• Like 1

Share this post


Link to post
(incidentally, isn't Lovecraft sort of a precursor to the found footage aesthetic? "Found among the papers of the late Francis Wayland Thurston", and all that).

There's a long tradition of the epistolary novel -- Dracula being the most relevant example, and a couple decades before Lovecraft. People forget that it's not a traditional narrative but instead composed of personal letters, shipping logs, newspaper articles, etc. It's an interesting parallel to found footage films that I hadn't thought of before.

Share this post


Link to post

This is one of those movies where I genuinely can't even fathom an argument against its canonocity. Even if you find it unbearable, the influence of its marketing campaign and cultural impacts are undeniable.

 

I'm not going to vote for anything based on it's marketing campaign.

 

As for the found footage genre there are some that I like more than TBWP, but I don't think I've ever seen one that got more than a lukewarm reaction out of me. But admittedly I'm only casually interested in horror.

 

I think found footage is just a cheap way to make a movie, and for me it's usually a pretty cheap experience. So no vote from me based on cultural impact.

  • Like 3

Share this post


Link to post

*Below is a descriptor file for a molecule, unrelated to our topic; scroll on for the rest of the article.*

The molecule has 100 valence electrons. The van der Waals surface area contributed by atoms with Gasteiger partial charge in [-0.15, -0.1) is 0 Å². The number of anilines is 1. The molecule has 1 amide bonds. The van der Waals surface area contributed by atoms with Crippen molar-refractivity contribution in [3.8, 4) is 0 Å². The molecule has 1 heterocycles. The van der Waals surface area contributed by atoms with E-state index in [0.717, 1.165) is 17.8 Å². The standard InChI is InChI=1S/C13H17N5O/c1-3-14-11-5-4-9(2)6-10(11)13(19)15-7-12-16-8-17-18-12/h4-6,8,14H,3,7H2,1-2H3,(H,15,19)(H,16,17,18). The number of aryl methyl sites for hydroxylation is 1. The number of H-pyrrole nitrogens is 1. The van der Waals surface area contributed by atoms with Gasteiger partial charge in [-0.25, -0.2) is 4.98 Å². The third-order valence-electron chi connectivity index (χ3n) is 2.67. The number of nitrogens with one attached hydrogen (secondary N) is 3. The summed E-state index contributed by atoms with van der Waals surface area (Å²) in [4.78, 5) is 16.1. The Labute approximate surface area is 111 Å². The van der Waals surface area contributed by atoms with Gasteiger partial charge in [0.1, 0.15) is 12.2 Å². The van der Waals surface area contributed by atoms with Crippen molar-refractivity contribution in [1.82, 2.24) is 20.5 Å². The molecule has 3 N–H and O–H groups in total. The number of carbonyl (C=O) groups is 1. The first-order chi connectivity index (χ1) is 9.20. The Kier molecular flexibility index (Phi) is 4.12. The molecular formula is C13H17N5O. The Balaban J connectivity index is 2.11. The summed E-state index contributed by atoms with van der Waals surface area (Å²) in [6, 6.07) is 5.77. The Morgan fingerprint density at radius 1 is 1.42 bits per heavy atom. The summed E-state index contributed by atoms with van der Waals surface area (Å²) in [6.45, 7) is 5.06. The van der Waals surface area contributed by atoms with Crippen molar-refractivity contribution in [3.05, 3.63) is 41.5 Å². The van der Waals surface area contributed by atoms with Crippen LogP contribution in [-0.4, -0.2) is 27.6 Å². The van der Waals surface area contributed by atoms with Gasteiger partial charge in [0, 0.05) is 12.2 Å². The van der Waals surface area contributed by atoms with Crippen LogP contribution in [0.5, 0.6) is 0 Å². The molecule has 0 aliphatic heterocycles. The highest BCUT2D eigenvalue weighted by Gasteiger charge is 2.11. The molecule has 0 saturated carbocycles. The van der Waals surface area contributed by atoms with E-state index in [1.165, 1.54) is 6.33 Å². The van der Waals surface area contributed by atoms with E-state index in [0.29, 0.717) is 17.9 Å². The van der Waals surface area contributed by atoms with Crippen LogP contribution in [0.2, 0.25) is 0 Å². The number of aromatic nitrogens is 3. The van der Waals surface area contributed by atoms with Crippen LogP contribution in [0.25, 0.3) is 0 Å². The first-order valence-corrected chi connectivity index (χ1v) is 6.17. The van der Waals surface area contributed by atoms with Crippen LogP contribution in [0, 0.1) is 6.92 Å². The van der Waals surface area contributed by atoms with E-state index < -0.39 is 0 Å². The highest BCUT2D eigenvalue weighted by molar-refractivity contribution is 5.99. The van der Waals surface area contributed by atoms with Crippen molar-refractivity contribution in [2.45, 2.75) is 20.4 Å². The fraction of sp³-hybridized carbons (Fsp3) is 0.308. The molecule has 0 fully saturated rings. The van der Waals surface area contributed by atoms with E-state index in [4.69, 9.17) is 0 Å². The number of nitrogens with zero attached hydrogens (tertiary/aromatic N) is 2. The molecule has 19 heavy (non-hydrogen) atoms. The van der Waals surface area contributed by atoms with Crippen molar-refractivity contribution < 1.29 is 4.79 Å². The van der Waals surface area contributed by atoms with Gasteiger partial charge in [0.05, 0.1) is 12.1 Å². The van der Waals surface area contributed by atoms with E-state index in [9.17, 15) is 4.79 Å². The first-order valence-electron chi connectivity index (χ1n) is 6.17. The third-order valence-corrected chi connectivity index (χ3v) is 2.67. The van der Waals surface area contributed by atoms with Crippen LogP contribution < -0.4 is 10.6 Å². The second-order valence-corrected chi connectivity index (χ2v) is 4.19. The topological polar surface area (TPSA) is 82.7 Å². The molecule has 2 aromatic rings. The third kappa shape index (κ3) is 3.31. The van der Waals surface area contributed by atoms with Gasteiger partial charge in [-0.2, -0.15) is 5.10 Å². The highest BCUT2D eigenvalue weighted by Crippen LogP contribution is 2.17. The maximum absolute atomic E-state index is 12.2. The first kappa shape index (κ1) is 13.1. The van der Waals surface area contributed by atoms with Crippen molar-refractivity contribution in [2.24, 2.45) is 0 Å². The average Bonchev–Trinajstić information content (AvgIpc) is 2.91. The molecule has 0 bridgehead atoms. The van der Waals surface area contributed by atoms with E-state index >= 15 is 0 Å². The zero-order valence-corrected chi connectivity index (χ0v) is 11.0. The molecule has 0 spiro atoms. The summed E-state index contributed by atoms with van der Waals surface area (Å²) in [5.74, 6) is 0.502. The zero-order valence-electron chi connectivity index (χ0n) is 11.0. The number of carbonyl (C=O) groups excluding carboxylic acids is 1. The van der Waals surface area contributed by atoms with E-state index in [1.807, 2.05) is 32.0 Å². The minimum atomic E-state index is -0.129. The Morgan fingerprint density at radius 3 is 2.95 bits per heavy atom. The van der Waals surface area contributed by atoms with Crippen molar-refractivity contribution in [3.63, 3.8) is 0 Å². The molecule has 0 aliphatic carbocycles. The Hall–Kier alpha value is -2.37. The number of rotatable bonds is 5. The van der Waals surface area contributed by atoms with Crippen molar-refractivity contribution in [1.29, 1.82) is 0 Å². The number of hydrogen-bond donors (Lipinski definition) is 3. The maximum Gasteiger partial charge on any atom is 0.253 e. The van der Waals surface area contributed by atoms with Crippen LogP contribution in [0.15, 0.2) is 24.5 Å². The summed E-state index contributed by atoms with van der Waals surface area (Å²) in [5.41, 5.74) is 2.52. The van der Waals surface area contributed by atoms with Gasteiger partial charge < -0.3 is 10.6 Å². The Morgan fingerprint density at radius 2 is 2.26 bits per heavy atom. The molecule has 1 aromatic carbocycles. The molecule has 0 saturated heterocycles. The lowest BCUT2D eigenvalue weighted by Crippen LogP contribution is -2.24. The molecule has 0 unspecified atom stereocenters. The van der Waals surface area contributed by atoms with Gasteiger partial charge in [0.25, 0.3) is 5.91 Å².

I don't understand the Cloverfield hate in the thread so far. As far as marketing campaigns, Cloverfield's is one of the best (albeit a bit different than Blair, since it's played up the "is this real?" aspect of the film). One of the best part's of Cloverfield is something mentioned in the episode as a plus of Blair: we're clued in only briefly and tangentially of the mythology and what's really going on in the film, because we only have their perspective. Cloverfield wasn't a monster movie as much as it was a disaster movie with a monster as the MacGuffin.

 

(Slightly related: 10 Cloverfield Lane is one of the best of the year so far, and I'd say possibly even better than Cloverfield proper. They're different things, but 10 is amazing. Hopefully Blair Witch can also succeed.)

Share this post


Link to post

Create an account or sign in to comment

You need to be a member in order to leave a comment

Create an account

Sign up for a new account in our community. It's easy!

Register a new account

Sign in

Already have an account? Sign in here.

Sign In Now
Sign in to follow this  

×